We know it was a hallmark victory of peaceful negotiation during the Cold War. “Look, everyone, these two guys who really want to f*** each other up are playing nice, maybe we should all be better humans too!” Really, it was a good idea then, but we all know how the road to hell is paved with good intentions and all that horseshit right? It’s important that you know that phrase and what it means going forward.
While the initial motivations behind the treaty will never be fully known on either side, due to posturing and the ever-changing whims of politicians, but as it draws to a close, can we really say that it was ever really effective? Did it not cripple one side while emboldening another?
“In the INF Treaty, the United States and Soviet Union agreed that they would ban all land-based ballistic and cruise missiles with ranges between 500 and 5,500 kilometers. The ban would apply to missiles with nuclear or conventional warheads, but would not apply to sea-based or air-delivered missiles.” (click for source)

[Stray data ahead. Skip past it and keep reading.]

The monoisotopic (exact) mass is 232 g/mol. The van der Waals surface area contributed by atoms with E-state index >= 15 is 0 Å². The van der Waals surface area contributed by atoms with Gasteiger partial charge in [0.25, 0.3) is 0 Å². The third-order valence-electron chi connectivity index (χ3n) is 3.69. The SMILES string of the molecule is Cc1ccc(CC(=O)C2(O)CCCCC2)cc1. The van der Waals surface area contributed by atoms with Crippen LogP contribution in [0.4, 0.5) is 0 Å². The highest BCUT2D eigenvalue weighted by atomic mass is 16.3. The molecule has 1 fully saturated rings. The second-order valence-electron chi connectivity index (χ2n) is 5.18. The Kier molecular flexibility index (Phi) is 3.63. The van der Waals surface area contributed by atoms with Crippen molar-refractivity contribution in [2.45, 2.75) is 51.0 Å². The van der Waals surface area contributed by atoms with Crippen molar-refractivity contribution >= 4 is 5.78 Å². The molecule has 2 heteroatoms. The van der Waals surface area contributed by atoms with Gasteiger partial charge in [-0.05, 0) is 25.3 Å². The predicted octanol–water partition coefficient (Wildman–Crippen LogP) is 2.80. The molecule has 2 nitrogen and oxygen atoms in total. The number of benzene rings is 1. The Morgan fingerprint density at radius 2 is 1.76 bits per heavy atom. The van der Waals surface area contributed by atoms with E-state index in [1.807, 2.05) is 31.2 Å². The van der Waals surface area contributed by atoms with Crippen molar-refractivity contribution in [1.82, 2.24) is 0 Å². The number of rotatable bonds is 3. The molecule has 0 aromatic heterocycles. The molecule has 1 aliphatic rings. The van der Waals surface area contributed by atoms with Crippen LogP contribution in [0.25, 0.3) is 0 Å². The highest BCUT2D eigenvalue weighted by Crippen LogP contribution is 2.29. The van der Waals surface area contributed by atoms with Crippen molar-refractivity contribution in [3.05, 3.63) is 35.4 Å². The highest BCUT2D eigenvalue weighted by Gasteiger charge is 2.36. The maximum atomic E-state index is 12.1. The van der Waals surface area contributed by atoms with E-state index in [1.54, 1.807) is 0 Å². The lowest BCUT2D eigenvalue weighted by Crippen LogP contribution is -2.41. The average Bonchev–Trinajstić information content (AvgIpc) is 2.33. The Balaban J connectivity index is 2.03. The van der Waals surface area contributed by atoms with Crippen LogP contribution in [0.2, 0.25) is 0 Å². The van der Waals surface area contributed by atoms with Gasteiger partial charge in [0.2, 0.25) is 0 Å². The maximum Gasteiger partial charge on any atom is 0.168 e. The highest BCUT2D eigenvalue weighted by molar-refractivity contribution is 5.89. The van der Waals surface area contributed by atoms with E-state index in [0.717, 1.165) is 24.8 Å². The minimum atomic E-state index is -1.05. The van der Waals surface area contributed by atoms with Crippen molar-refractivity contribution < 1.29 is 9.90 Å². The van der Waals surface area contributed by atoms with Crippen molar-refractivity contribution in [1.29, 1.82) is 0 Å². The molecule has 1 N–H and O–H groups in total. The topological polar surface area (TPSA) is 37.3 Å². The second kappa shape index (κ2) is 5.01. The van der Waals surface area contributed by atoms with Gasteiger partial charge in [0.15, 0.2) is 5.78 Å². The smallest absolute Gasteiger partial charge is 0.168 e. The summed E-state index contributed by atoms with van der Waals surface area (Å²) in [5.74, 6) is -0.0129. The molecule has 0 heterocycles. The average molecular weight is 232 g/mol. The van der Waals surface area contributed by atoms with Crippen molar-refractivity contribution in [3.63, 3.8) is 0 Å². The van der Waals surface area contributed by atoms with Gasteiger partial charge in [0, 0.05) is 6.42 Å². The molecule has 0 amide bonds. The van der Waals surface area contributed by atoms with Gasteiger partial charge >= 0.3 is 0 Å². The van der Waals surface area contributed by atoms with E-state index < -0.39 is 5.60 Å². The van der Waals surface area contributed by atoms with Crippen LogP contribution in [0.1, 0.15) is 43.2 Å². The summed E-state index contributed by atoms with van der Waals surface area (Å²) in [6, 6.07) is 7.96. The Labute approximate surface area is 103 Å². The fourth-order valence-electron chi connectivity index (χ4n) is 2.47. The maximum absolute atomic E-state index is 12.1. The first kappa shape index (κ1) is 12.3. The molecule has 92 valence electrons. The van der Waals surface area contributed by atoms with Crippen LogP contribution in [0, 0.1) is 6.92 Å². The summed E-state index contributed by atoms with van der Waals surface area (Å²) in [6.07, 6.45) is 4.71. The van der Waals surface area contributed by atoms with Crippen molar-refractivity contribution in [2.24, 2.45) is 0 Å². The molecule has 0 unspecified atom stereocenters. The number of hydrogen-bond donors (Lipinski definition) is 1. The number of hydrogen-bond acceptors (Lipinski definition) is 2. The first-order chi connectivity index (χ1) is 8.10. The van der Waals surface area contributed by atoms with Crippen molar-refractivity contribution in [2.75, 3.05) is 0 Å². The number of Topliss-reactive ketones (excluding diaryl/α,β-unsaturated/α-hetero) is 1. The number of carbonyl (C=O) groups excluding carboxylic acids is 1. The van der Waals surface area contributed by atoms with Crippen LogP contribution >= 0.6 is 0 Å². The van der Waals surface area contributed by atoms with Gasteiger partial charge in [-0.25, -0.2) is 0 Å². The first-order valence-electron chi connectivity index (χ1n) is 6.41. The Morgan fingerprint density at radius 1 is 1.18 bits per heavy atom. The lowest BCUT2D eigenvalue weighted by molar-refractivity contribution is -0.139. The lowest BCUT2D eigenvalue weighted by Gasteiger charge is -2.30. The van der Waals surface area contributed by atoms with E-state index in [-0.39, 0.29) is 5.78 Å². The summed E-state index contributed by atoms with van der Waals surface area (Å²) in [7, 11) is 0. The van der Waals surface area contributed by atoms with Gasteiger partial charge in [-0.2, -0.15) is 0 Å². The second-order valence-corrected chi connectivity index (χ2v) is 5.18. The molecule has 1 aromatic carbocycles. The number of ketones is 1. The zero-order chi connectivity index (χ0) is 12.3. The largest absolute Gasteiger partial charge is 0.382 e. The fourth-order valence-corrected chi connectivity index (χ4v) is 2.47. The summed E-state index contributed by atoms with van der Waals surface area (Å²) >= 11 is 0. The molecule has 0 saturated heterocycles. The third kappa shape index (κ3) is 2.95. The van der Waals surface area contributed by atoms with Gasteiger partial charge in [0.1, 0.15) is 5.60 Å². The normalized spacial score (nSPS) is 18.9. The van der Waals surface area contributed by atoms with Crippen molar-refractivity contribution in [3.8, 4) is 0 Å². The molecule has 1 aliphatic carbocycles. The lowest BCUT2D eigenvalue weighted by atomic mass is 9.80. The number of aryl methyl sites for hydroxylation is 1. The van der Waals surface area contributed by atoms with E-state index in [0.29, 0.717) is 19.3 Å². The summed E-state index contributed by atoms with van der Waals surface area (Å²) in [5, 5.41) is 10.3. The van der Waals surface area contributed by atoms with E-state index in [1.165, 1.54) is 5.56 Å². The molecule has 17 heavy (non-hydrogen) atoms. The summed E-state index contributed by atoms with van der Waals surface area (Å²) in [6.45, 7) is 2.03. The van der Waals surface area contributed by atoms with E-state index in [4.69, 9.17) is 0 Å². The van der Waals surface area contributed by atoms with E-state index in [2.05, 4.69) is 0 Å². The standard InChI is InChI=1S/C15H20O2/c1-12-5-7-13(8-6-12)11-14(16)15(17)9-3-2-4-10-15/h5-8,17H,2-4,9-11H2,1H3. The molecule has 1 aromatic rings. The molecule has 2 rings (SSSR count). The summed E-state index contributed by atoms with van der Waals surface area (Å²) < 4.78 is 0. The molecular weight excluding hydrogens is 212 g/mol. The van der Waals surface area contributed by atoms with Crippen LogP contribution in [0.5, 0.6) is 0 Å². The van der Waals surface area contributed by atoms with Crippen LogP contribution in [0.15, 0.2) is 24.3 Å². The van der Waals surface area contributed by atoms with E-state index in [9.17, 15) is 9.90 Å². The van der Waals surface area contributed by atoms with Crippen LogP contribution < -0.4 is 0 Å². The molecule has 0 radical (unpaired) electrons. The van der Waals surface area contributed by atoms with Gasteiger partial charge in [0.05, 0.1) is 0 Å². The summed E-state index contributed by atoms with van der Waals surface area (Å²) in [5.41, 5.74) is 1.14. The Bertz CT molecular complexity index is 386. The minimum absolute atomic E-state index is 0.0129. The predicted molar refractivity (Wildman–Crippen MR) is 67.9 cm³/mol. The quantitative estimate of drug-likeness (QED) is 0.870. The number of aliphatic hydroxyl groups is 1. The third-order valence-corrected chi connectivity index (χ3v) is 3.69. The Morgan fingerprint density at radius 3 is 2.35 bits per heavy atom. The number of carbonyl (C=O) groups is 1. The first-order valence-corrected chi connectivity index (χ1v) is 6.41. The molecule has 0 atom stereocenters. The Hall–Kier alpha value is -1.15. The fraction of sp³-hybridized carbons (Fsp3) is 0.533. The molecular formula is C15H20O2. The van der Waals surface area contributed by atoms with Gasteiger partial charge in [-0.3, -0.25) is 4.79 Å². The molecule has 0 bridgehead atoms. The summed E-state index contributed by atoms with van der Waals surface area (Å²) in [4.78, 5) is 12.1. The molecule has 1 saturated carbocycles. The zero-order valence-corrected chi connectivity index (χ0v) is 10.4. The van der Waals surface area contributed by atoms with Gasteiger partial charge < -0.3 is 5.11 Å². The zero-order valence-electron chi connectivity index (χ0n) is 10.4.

The fall of the Soviet Union provided hope for many that the saber rattling and ever-present danger of a world kept safe only through the Mutual Assured Destruction Doctrine would be a tiny blip in the history of the modern world. This obviously would not be so.
From 2014 to 2018, the U.S. State Department found that Russia, despite not being the Soviet Union anymore..(cough Soviet Union Lite cough) doesn’t really give a flying shit about adhering to the treaty via multiple battalions deployed with a missile that is in direct violation of the INF treaty. (Same source, but you can click again page 2 second paragraph).
So let’s be honest with ourselves and drop our f***ing egos. Was it really a great f***ing treaty to begin with? No. Because Russia, as it is now or as it was before, never intended on fulfilling it’s side of the treaty and laughed at us behind the closed doors of the Kremlin.